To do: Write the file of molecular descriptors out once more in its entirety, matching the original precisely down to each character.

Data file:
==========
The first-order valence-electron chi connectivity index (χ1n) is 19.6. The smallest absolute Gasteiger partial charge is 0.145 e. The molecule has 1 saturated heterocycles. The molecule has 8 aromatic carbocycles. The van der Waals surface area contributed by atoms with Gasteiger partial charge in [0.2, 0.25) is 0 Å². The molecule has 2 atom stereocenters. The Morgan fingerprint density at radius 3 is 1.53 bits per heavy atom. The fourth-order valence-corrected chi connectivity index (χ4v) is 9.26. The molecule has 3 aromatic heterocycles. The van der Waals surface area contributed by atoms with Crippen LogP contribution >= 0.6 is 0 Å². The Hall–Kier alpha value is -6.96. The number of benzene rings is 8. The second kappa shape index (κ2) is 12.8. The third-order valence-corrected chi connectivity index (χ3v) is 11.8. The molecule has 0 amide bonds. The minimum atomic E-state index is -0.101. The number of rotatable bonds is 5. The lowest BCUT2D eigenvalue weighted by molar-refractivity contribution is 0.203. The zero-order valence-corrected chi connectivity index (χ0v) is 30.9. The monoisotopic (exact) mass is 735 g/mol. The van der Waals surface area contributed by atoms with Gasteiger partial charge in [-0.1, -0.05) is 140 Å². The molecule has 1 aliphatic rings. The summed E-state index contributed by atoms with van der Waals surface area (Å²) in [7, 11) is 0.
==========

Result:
The first-order valence-electron chi connectivity index (χ1n) is 19.6. The smallest absolute Gasteiger partial charge is 0.145 e. The molecule has 1 saturated heterocycles. The molecule has 8 aromatic carbocycles. The van der Waals surface area contributed by atoms with Gasteiger partial charge in [0.2, 0.25) is 0 Å². The molecule has 2 atom stereocenters. The Morgan fingerprint density at radius 3 is 1.53 bits per heavy atom. The fourth-order valence-corrected chi connectivity index (χ4v) is 9.26. The molecule has 3 aromatic heterocycles. The van der Waals surface area contributed by atoms with Crippen LogP contribution >= 0.6 is 0 Å². The Hall–Kier alpha value is -6.96. The number of benzene rings is 8. The second kappa shape index (κ2) is 12.8. The third-order valence-corrected chi connectivity index (χ3v) is 11.8. The molecule has 0 amide bonds. The minimum atomic E-state index is -0.101. The number of rotatable bonds is 5. The lowest BCUT2D eigenvalue weighted by molar-refractivity contribution is 0.203. The zero-order valence-corrected chi connectivity index (χ0v) is 30.9. The monoisotopic (exact) mass is 735 g/mol. The van der Waals surface area contributed by atoms with Gasteiger partial charge in [-0.1, -0.05) is 140 Å². The molecule has 1 aliphatic rings. The summed E-state index contributed by atoms with van der Waals surface area (Å²) in [7, 11) is 0.